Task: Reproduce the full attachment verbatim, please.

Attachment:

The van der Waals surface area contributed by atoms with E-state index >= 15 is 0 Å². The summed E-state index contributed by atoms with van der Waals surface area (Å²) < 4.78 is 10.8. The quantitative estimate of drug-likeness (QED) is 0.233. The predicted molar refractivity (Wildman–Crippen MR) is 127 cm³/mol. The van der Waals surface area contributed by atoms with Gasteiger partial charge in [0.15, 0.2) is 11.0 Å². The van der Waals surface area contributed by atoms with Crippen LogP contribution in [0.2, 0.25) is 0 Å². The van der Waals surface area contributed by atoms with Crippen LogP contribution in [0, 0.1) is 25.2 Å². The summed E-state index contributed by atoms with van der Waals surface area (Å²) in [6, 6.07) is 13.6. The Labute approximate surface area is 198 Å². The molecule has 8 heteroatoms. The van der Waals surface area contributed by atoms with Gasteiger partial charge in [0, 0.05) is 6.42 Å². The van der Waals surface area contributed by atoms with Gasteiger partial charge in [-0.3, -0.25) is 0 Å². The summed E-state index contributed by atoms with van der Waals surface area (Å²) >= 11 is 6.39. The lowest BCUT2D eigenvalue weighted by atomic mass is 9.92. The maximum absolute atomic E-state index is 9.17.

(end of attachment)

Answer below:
The van der Waals surface area contributed by atoms with E-state index >= 15 is 0 Å². The summed E-state index contributed by atoms with van der Waals surface area (Å²) < 4.78 is 10.8. The quantitative estimate of drug-likeness (QED) is 0.233. The predicted molar refractivity (Wildman–Crippen MR) is 127 cm³/mol. The van der Waals surface area contributed by atoms with Gasteiger partial charge in [0.15, 0.2) is 11.0 Å². The van der Waals surface area contributed by atoms with Crippen LogP contribution in [0.2, 0.25) is 0 Å². The van der Waals surface area contributed by atoms with Crippen LogP contribution in [0, 0.1) is 25.2 Å². The summed E-state index contributed by atoms with van der Waals surface area (Å²) in [6, 6.07) is 13.6. The Labute approximate surface area is 198 Å². The molecule has 8 heteroatoms. The van der Waals surface area contributed by atoms with Gasteiger partial charge in [0, 0.05) is 6.42 Å². The van der Waals surface area contributed by atoms with Gasteiger partial charge in [-0.3, -0.25) is 0 Å². The summed E-state index contributed by atoms with van der Waals surface area (Å²) >= 11 is 6.39. The lowest BCUT2D eigenvalue weighted by atomic mass is 9.92. The maximum absolute atomic E-state index is 9.17.